Lead researcher Rochelle Buffenstein has studied naked mole-rats for over 30 years and has collected a huge amount data on them, including lifespan. The comparative biologist, who works for Google’s anti-aging company Calico, was completely amazed by the results. She gathered data from over 3,000 specimens from her lab and discovered that the Gompertz-Makeham law, a mathematical equation that relates aging to mortality, doesn’t apply to mole-rats.

Basically, the law says that the risk of dying rises exponentially with age; in humans, for example, it doubles roughly every 8 years after the age of 30. This theory successfully applies to most animals, especially to mammals, but apparently not to our rodent super-heroes. A naked mole-rat’s daily risk of dying is a little more than one in 10,000, even after reaching sexual maturity at 6 months, and stays the same throughout their lives, sometimes even going down a little bit more. If this isn’t unfathomable, I truly don’t know what is.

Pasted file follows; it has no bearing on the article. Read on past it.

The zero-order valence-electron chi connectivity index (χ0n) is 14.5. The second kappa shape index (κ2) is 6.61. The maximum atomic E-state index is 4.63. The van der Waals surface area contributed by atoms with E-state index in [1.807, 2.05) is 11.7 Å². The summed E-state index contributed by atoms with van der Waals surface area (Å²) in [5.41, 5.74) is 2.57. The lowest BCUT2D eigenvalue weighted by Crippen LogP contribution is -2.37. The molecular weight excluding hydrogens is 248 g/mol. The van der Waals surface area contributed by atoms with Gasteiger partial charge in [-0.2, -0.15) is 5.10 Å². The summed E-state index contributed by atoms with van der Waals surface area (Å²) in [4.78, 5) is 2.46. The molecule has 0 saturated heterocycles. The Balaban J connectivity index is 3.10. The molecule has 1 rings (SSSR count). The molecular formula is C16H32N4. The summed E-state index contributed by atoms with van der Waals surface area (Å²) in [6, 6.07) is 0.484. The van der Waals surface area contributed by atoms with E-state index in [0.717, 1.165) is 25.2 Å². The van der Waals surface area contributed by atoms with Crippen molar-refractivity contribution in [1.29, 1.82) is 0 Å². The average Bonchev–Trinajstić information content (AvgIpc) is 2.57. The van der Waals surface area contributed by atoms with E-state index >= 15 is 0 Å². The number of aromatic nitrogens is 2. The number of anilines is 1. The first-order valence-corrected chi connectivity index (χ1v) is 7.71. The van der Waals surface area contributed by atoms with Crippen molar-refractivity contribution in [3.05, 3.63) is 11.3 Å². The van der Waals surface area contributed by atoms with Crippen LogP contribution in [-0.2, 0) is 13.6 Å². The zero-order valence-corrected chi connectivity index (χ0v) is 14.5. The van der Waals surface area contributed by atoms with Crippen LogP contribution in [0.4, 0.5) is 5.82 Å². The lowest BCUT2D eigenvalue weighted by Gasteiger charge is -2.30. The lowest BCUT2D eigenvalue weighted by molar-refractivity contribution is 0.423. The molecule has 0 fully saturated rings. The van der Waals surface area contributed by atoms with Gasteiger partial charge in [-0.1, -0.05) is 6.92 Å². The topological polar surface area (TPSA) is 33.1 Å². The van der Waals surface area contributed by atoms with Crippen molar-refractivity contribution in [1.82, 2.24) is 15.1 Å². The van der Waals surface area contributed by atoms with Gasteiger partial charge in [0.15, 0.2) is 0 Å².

“To me this is the most exciting data I’ve ever gotten,” says Buffenstein. “It goes against everything we know in terms of mammalian biology.”

Different studies have shown that the rodent possesses certain aging-protective qualities like very active DNA repair and high levels of chaperones, which are helper proteins that support other molecules in folding correctly. Buffenstein thinks that the almost-cute animal focusses more on keeping what it already has, rather than accumulate damage.

Adding the small number of predators, high resistance to cancer and friendly behavior to the equation, we might understand why these animals have such a small risk of dying prematurely.The oldest mole-rat in captivity is 35 years old. A mouse its size lives no longer than 4 years.

But anti-aging is something else, completely. For a change, the mole-rats’ blood vessels retain their elasticity, and the queens do not enter menopause and are still able to breed even at the age of thirty.

“Our research demonstrates that naked mole rats do not age in the same manner as other mammals, and in fact show little to no signs of ageing, and their risk of death does not increase even at 25 times past their time to reproductive maturity,” Buffenstein said.

“These findings reinforce our belief that naked mole rats are exceptional animals to study to further our understanding of the biological mechanisms of longevity.”

The paper was published Jan 24, 2018, in the journal eLIFE.

Hormone therapy successfully used to stop cells from aging for the first time